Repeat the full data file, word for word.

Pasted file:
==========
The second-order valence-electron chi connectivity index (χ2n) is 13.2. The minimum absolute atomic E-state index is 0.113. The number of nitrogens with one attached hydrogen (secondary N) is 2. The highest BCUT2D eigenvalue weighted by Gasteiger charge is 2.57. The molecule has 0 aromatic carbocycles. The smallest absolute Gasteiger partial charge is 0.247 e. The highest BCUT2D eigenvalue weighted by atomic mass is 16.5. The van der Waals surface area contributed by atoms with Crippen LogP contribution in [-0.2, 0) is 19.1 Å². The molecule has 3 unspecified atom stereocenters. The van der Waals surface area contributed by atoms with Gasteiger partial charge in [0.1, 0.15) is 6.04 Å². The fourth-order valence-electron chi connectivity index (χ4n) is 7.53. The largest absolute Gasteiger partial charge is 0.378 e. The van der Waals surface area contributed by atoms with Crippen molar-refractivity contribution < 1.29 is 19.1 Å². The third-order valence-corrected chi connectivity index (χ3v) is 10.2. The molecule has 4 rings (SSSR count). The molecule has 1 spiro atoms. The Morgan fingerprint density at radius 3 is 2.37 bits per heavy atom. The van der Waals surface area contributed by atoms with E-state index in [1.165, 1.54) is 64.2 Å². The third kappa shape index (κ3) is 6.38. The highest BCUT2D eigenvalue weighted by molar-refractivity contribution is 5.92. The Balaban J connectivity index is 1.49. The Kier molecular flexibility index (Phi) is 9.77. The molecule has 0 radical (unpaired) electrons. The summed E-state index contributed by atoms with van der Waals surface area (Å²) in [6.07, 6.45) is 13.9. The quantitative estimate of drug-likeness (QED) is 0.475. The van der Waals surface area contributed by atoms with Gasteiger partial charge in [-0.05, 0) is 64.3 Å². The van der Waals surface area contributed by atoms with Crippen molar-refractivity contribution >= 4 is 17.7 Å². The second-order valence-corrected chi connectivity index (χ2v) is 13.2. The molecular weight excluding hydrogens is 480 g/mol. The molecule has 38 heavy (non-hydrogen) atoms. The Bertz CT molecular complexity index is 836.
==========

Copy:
The second-order valence-electron chi connectivity index (χ2n) is 13.2. The minimum absolute atomic E-state index is 0.113. The number of nitrogens with one attached hydrogen (secondary N) is 2. The highest BCUT2D eigenvalue weighted by Gasteiger charge is 2.57. The molecule has 0 aromatic carbocycles. The smallest absolute Gasteiger partial charge is 0.247 e. The highest BCUT2D eigenvalue weighted by atomic mass is 16.5. The van der Waals surface area contributed by atoms with Crippen LogP contribution in [-0.2, 0) is 19.1 Å². The molecule has 3 unspecified atom stereocenters. The van der Waals surface area contributed by atoms with Gasteiger partial charge in [0.1, 0.15) is 6.04 Å². The fourth-order valence-electron chi connectivity index (χ4n) is 7.53. The largest absolute Gasteiger partial charge is 0.378 e. The van der Waals surface area contributed by atoms with Crippen molar-refractivity contribution < 1.29 is 19.1 Å². The third-order valence-corrected chi connectivity index (χ3v) is 10.2. The molecule has 4 rings (SSSR count). The molecule has 1 spiro atoms. The Morgan fingerprint density at radius 3 is 2.37 bits per heavy atom. The van der Waals surface area contributed by atoms with E-state index in [1.165, 1.54) is 64.2 Å². The third kappa shape index (κ3) is 6.38. The highest BCUT2D eigenvalue weighted by molar-refractivity contribution is 5.92. The Balaban J connectivity index is 1.49. The Kier molecular flexibility index (Phi) is 9.77. The molecule has 0 radical (unpaired) electrons. The summed E-state index contributed by atoms with van der Waals surface area (Å²) in [6.07, 6.45) is 13.9. The quantitative estimate of drug-likeness (QED) is 0.475. The van der Waals surface area contributed by atoms with Gasteiger partial charge in [-0.05, 0) is 64.3 Å². The van der Waals surface area contributed by atoms with Crippen molar-refractivity contribution >= 4 is 17.7 Å². The second-order valence-corrected chi connectivity index (χ2v) is 13.2. The molecular weight excluding hydrogens is 480 g/mol. The molecule has 38 heavy (non-hydrogen) atoms. The Bertz CT molecular complexity index is 836.